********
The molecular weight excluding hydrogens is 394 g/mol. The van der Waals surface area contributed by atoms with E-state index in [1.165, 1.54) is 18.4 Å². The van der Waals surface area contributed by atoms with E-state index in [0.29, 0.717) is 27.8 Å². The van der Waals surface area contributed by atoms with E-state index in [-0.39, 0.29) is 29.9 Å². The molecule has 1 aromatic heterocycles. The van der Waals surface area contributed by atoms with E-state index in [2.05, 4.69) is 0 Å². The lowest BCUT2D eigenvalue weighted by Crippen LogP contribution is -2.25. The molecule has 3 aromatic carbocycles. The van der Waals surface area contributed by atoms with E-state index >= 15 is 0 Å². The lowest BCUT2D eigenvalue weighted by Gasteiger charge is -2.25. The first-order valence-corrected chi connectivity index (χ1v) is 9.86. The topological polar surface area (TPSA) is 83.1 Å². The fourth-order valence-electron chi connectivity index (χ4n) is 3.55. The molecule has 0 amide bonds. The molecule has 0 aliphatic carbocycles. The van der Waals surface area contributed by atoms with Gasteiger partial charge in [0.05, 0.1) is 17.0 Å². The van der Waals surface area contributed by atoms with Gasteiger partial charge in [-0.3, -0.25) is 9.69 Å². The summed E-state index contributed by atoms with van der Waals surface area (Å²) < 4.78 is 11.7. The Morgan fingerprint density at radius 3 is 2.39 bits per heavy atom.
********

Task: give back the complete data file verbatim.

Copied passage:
The molecular weight excluding hydrogens is 394 g/mol. The van der Waals surface area contributed by atoms with E-state index in [1.165, 1.54) is 18.4 Å². The van der Waals surface area contributed by atoms with E-state index in [0.29, 0.717) is 27.8 Å². The van der Waals surface area contributed by atoms with E-state index in [-0.39, 0.29) is 29.9 Å². The molecule has 1 aromatic heterocycles. The van der Waals surface area contributed by atoms with E-state index in [2.05, 4.69) is 0 Å². The lowest BCUT2D eigenvalue weighted by Crippen LogP contribution is -2.25. The molecule has 3 aromatic carbocycles. The van der Waals surface area contributed by atoms with E-state index >= 15 is 0 Å². The lowest BCUT2D eigenvalue weighted by Gasteiger charge is -2.25. The first-order valence-corrected chi connectivity index (χ1v) is 9.86. The topological polar surface area (TPSA) is 83.1 Å². The fourth-order valence-electron chi connectivity index (χ4n) is 3.55. The molecule has 0 amide bonds. The molecule has 0 aliphatic carbocycles. The van der Waals surface area contributed by atoms with Gasteiger partial charge in [0.05, 0.1) is 17.0 Å². The van der Waals surface area contributed by atoms with Gasteiger partial charge in [-0.3, -0.25) is 9.69 Å². The summed E-state index contributed by atoms with van der Waals surface area (Å²) < 4.78 is 11.7. The Morgan fingerprint density at radius 3 is 2.39 bits per heavy atom.